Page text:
Laying Aside the Grace of Oratory

When Spurgeon turned to the language of the Bible, he saw the Bible as the writing of God’s Spirit. Therefore, Spurgeon desired to recognize the eloquence or the rhetorical practice evidenced by the manner or style of the Biblical text. For example, when referring to the Biblical words, “My God!” Spurgeon declared, “There is more eloquence in those two words than in all the orations of Demosthenes or Cicero.”91 The Biblical text introduced for Spurgeon an eloquence superior to that of the classical masters. “I conceive that there was such a majesty about Jesus Christ,” says Spurgeon, that “he spake on earth, as not Demosthenese, Cicero, nor Pericles, nor all the orators of ancient or modern times could ever approach . . . his was pathos that could break the stony heart.”92

In contrast to some of his 19th century contemporaries who sought helpfully to recover a classical rhetoric familiarity for homiletics students, Spurgeon suggested that Jesus and not Cicero nor Aristotle was the one who should serve as the preacher’s model orator. Similiarly, the Bible, and not De Orator nor Aristotle’s Rhetoric, was Spurgeon’s primary manual for rhetorical principle and style.

Furthermore, though Spurgeon seems to have enjoyed music, musical instruments, good art and architecture, he nevertheless would speak of the vanity of these good things if they were looked to for a recovery of gospel power in a generation. “It does seem impossible, does it not?” he asks, “that the mere preaching of Christ can do this [work with power]? And hence certain men must link to the preaching of Christ all the aids of music and architecture.”93 Spurgeon therefore warned that if “religion consists in putting on a certain dress,” and the preacher becomes a “mere performer” by attracting people “by the sweetness of music or the beauty of architecture,” then religion becomes vain. Why? Because such use of power was “not so with Christ and his apostles; they were everywhere preaching the word and proclaiming that ‘faith cometh by hearing and hearing by the word of God.'”94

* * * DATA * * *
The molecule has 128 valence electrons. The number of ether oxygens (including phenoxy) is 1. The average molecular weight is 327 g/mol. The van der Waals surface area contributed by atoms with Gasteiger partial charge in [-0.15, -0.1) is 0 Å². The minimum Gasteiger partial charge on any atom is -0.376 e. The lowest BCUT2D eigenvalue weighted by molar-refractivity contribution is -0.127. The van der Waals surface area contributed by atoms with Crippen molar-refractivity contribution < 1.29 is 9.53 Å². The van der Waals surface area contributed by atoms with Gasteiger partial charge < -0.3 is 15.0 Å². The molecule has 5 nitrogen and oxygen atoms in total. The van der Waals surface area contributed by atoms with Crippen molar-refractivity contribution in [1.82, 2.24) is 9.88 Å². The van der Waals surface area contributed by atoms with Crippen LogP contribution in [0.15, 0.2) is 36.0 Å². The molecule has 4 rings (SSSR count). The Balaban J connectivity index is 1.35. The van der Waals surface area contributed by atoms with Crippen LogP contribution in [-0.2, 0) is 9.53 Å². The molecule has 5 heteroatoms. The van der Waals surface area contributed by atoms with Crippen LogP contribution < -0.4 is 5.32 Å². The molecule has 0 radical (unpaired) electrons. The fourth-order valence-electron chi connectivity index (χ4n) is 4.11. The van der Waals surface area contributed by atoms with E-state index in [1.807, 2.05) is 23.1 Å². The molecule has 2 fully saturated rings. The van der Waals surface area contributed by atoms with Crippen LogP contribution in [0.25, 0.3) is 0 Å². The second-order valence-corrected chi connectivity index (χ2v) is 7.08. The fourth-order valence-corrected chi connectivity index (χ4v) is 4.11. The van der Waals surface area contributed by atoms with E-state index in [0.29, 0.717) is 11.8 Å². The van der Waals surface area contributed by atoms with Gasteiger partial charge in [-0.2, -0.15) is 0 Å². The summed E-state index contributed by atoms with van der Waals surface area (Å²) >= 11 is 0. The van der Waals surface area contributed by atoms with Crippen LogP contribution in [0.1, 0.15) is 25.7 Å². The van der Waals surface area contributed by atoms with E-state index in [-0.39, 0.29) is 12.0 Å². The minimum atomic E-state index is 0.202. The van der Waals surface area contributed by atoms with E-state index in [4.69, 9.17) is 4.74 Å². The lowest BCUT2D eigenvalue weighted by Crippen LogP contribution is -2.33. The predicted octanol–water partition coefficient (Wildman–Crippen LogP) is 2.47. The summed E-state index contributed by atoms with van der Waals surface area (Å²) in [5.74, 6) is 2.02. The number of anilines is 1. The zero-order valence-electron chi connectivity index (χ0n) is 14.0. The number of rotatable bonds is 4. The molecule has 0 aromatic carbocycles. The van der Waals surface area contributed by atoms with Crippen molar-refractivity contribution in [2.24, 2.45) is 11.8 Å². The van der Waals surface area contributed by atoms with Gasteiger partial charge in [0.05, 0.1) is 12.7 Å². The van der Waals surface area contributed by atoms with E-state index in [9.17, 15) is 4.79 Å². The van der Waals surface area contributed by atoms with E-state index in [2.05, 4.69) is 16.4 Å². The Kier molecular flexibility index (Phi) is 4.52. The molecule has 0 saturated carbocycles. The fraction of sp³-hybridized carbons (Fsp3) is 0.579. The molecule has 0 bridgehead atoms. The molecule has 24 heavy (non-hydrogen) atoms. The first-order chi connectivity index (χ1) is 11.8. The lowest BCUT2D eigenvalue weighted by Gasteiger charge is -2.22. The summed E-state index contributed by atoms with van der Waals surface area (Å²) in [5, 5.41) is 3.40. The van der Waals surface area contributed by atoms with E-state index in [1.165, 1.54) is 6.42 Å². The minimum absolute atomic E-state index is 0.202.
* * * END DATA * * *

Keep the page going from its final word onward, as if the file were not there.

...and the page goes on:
Importantly, Spurgeon was accused of attracting audiences by performing. One critic recounted Spurgeon’s “melodramatic-attitudes” and the fact that “he walked about on the platform just as if he had been treading the boards of the Drury Lane Theater, while performing some exciting tragedy.”95 Spurgeon’s response near the end of his ministry would have included an appeal to the motive behind those crowds attending the Tabernacle.

We know that the greatest crowd in London has been held together these thirty years by nothing but the preaching of Christ crucified. Where is our music? Where is our oratory? Where is anything of attractive architecture, or beauty or ritual? “A bare service,” they call it. Yes, but Christ makes up for all deficiencies.”96

Spurgeon may have underestimated his own giftedness for communication. But his statement possesses some genuine merit. The largest crowds in London, and perhaps in the Western world at that time, flocked to services that were recognized as “bare” because of their simplicity. They consisted in a prayer, congregational singing without an organ, and then a sermon. Spurgeon refers to the absence of an organ as testimony that something more than musical power can attract and change people. Spurgeon was not against organs. He called them “that wonderful box of music with which men praise God with wind.” But lasting power he felt lay elsewhere. “We have nothing but the plainest possible singing,” he recounted. “I am certain that the crowds do not come to hear that; and as for the preaching, I have purposely laid aside all the graces of oratory.”97